News Briefs

Sen. Lydia Edwards Announces Re-Election Campaign

Lydia Edwards has formally announced her re-election campaign for the Third Suffolk State Senate district, including Boston, Winthrop, and Revere. Senator Edwards was raised by a single mother who served in the United States Air Force, inspiring her to serve and dedicate her life to helping others.

Before being elected to the State Senate, Lydia served as a Boston City Councilor and worked as an attorney for 15 years fighting for fair treatment and dignity of domestic workers like nannies and house cleaners, and combating human trafficking. Lydia currently serves as a Judge Advocate General for the Massachusetts Army National Guard and chairs the powerful Committee on Housing focusing on making housing more affordable for veterans, young people, seniors, and the missing middle.

“As State Senator, I’ve taken bold action to make it easier for first-time homebuyers, veterans, and seniors to afford housing, delivered debt-free community college for young adults over 25, and secured millions of dollars for local priorities in Boston, Winthrop, and Revere.”

“I’m running for re-election so that together we can continue to bring down costs so families can afford to live and stay here, address the effects of climate change like coastal flooding, and fight for our fair share of education funding so every child reaches their full potential.”

Lydia Edwards is a member of the U.S. Army Reserves. Use of her military rank, job titles, and photographs in uniform does not imply endorsement by the Department of the Army or the Department of Defense

How to Keep Dogs Safe This Summer

These hot weather tips are brought to you from the Animal Legal Defense Fund.

As summer approaches and temperatures rise, so does the danger of dogs dying in hot cars, left to overheat by negligent owners.

Even on a day when it’s 70 degrees outside, the temperature inside a car can hit 90 degrees in just 10 minutes. On a hot day, the temperature inside a closed car can shoot as high as 116 degrees in the same amount of time.

What can you do to keep dogs safe this summer? The Animal Legal Defense Fund, the nation’s preeminent legal advocacy organization for animals, has some tips.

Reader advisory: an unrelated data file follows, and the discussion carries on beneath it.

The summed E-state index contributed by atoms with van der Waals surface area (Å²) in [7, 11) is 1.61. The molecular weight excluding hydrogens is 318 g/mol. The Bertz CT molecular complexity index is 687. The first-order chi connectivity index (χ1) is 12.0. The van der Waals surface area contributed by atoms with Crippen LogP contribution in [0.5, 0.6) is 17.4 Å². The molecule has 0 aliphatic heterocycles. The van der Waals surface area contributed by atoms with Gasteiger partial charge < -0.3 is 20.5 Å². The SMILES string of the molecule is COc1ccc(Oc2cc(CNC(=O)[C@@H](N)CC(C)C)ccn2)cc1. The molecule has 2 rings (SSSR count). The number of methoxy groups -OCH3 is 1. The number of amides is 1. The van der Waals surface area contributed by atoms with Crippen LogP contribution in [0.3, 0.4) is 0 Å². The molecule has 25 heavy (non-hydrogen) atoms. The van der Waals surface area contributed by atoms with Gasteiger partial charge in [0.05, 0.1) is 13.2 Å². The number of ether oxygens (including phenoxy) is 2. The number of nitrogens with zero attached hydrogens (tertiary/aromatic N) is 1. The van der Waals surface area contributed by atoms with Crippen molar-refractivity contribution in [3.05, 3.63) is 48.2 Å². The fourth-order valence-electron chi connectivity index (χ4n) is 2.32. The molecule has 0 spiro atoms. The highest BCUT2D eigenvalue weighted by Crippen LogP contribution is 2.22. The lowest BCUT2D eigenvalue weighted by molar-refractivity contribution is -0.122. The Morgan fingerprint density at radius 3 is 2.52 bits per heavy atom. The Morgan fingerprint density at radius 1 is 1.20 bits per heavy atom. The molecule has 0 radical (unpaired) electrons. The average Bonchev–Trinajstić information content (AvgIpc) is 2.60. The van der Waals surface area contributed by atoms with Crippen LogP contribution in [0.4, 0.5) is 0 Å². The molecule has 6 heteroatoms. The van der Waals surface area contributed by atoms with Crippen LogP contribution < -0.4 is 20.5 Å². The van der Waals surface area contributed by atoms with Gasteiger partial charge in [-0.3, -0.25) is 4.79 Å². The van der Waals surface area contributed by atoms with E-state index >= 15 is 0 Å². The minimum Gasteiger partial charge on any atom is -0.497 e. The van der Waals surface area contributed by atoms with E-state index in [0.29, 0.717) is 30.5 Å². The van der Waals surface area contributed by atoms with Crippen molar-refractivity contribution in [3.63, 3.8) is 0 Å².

1. Never leave a dog in a hot car.

Leaving an animal in a car for any amount of time is dangerous. Cracking a window doesn’t eliminate the risk of heatstroke or death, and in some states negligent owners can face up to one year imprisonment.

If you have your dog with you:

• Plan to visit animal-friendly restaurants and shops.

• Bring a friend who can stay with your dog while you run into a store.

• Leave your dog at home where he is safe and comfortable in the air conditioning.

2. If you see an animal in distress, call 911.

Calling 911 is the first step to saving that animal’s life. Most states allow a public safety officer to break into the car and rescue an animal if his life is threatened.

3. Know your rights.

Social media posts have circulated across the country urging people to break a window if they see a dog trapped inside a hot car, but you should know your local laws.

• Only 12 states — Arizona, California, Colorado, Indiana, Kansas, Massachusetts, Wisconsin, Florida, Ohio, Vermont, Oregon, and Tennessee — allow “good Samaritans” to break a car window to save an animal.

• Almost all of those states require “good Samaritans” to contact law enforcement before breaking into the car.

• In 14 states, only public officials such as law enforcement and humane officers can legally break into a car to rescue an animal (Delaware, Illinois, Maine, Maryland, Minnesota, Nevada, New Hampshire, New York, North Carolina, North Dakota, Rhode Island, South Dakota, Virginia, and Washington).

• In New Jersey and West Virginia, although it is illegal to confine an animal in a hot car, no one has the statutory authority to break into a vehicle to save the animal, not even law enforcement. For more information on keeping dogs safe this summer visit

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